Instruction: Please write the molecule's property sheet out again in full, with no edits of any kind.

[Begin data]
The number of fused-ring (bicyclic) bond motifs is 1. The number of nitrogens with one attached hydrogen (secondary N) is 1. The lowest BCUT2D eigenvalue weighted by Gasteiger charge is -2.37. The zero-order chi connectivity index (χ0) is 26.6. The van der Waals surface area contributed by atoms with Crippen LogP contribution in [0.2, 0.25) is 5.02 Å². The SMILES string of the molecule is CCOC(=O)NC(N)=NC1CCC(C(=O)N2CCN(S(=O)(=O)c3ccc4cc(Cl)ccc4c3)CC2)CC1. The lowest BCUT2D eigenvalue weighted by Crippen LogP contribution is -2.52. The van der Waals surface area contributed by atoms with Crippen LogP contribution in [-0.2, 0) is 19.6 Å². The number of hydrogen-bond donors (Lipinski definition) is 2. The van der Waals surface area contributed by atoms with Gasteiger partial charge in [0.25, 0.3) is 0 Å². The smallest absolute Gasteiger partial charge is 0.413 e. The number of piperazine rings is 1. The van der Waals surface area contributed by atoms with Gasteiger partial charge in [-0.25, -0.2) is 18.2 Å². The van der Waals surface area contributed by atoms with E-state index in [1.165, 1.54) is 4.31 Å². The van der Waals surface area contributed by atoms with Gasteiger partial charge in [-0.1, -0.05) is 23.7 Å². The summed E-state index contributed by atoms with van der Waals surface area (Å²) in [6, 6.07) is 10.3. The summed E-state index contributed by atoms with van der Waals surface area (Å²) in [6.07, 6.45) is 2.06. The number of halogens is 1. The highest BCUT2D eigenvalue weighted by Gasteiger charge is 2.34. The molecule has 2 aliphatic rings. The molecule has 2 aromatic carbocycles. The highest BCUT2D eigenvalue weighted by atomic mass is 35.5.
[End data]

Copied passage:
The number of fused-ring (bicyclic) bond motifs is 1. The number of nitrogens with one attached hydrogen (secondary N) is 1. The lowest BCUT2D eigenvalue weighted by Gasteiger charge is -2.37. The zero-order chi connectivity index (χ0) is 26.6. The van der Waals surface area contributed by atoms with Crippen LogP contribution in [0.2, 0.25) is 5.02 Å². The SMILES string of the molecule is CCOC(=O)NC(N)=NC1CCC(C(=O)N2CCN(S(=O)(=O)c3ccc4cc(Cl)ccc4c3)CC2)CC1. The lowest BCUT2D eigenvalue weighted by Crippen LogP contribution is -2.52. The van der Waals surface area contributed by atoms with Crippen LogP contribution in [-0.2, 0) is 19.6 Å². The number of hydrogen-bond donors (Lipinski definition) is 2. The van der Waals surface area contributed by atoms with Gasteiger partial charge in [0.25, 0.3) is 0 Å². The smallest absolute Gasteiger partial charge is 0.413 e. The number of piperazine rings is 1. The van der Waals surface area contributed by atoms with Gasteiger partial charge in [-0.25, -0.2) is 18.2 Å². The van der Waals surface area contributed by atoms with E-state index in [1.165, 1.54) is 4.31 Å². The van der Waals surface area contributed by atoms with Gasteiger partial charge in [-0.1, -0.05) is 23.7 Å². The summed E-state index contributed by atoms with van der Waals surface area (Å²) in [6, 6.07) is 10.3. The summed E-state index contributed by atoms with van der Waals surface area (Å²) in [6.07, 6.45) is 2.06. The number of halogens is 1. The highest BCUT2D eigenvalue weighted by Gasteiger charge is 2.34. The molecule has 2 aliphatic rings. The molecule has 2 aromatic carbocycles. The highest BCUT2D eigenvalue weighted by atomic mass is 35.5.